Background: Birthweight reflects in utero exposures and later health evolution. Despite existing studies employing high-dimensional molecular measurements, the understanding of underlying mechanisms of birthweight remains limited. Methods: To investigate the systems biology of birthweight, we cross-sectionally integrated the methylome, the transcriptome, the metabolome and a set of inflammatory proteins measured in cord blood samples, collected from four birth-cohorts (n = 489). We focused on two sets of 68 metabolites and 903 CpGs previously related to birthweight and investigated the correlation structures existing between these two sets and all other omic features via bipartite Pearson correlations. Results: This dataset revealed that the set of metabolome and methylome signatures of birthweight have seven signals in common, including three metabolites [PC(34:2), plasmalogen PC(36:4)/PC(O-36:5), and a compound with m/z of 781.0545], two CpGs (on the DHCR24 and SC4MOL gene), and two proteins (periostin and CCL22). CCL22, a macrophage-derived chemokine has not been previously identified in relation to birthweight. Since the results of the omics integration indicated the central role of cholesterol metabolism, we explored the association of cholesterol levels in cord blood with birthweight in the ENVIRONAGE cohort (n = 1097), finding that higher birthweight was associated with increased high-density lipoprotein cholesterol and that high-density lipoprotein cholesterol was lower in small versus large for gestational age newborns. Conclusions: Our data suggests that an integration of different omic-layers in addition to single omics studies is a useful approach to generate new hypotheses regarding biological mechanisms. CCL22 and cholesterol metabolism in cord blood play a mechanistic role in birthweight.

A multi-omic analysis of birthweight in newborn cord blood reveals new underlying mechanisms related to cholesterol metabolism

Pizzi C.;Vineis P.;
2020-01-01

Abstract

Background: Birthweight reflects in utero exposures and later health evolution. Despite existing studies employing high-dimensional molecular measurements, the understanding of underlying mechanisms of birthweight remains limited. Methods: To investigate the systems biology of birthweight, we cross-sectionally integrated the methylome, the transcriptome, the metabolome and a set of inflammatory proteins measured in cord blood samples, collected from four birth-cohorts (n = 489). We focused on two sets of 68 metabolites and 903 CpGs previously related to birthweight and investigated the correlation structures existing between these two sets and all other omic features via bipartite Pearson correlations. Results: This dataset revealed that the set of metabolome and methylome signatures of birthweight have seven signals in common, including three metabolites [PC(34:2), plasmalogen PC(36:4)/PC(O-36:5), and a compound with m/z of 781.0545], two CpGs (on the DHCR24 and SC4MOL gene), and two proteins (periostin and CCL22). CCL22, a macrophage-derived chemokine has not been previously identified in relation to birthweight. Since the results of the omics integration indicated the central role of cholesterol metabolism, we explored the association of cholesterol levels in cord blood with birthweight in the ENVIRONAGE cohort (n = 1097), finding that higher birthweight was associated with increased high-density lipoprotein cholesterol and that high-density lipoprotein cholesterol was lower in small versus large for gestational age newborns. Conclusions: Our data suggests that an integration of different omic-layers in addition to single omics studies is a useful approach to generate new hypotheses regarding biological mechanisms. CCL22 and cholesterol metabolism in cord blood play a mechanistic role in birthweight.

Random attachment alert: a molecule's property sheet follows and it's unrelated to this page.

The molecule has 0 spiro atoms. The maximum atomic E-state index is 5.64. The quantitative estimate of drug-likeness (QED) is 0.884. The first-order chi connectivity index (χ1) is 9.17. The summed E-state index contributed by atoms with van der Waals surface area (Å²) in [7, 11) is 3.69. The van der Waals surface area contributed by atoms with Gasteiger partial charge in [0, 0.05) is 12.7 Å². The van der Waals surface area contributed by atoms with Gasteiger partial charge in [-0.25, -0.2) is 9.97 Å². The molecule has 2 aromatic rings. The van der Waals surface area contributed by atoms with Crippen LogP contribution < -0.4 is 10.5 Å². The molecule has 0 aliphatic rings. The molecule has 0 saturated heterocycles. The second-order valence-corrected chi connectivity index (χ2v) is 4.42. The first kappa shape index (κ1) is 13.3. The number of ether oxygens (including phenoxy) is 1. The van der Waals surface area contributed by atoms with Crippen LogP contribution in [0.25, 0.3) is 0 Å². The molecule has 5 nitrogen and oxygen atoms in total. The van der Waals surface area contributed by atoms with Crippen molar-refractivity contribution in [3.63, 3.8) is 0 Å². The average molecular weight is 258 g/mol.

2020
110
1
28
Birth weight; Cholesterol; DNA methylation; Gene expression; Metabolome; Proteins
Alfano R.; Chadeau-Hyam M.; Ghantous A.; Keski-Rahkonen P.; Chatzi L.; Perez A.E.; Herceg Z.; Kogevinas M.; de Kok T.M.; Nawrot T.S.; Novoloaca A.; Patel C.J.; Pizzi C.; Robinot N.; Rusconi F.; Scalbert A.; Sunyer J.; Vermeulen R.; Vrijheid M.; Vineis P.; Robinson O.; Plusquin M.
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Utilizza questo identificativo per citare o creare un link a questo documento: https://hdl.handle.net/2318/1757135
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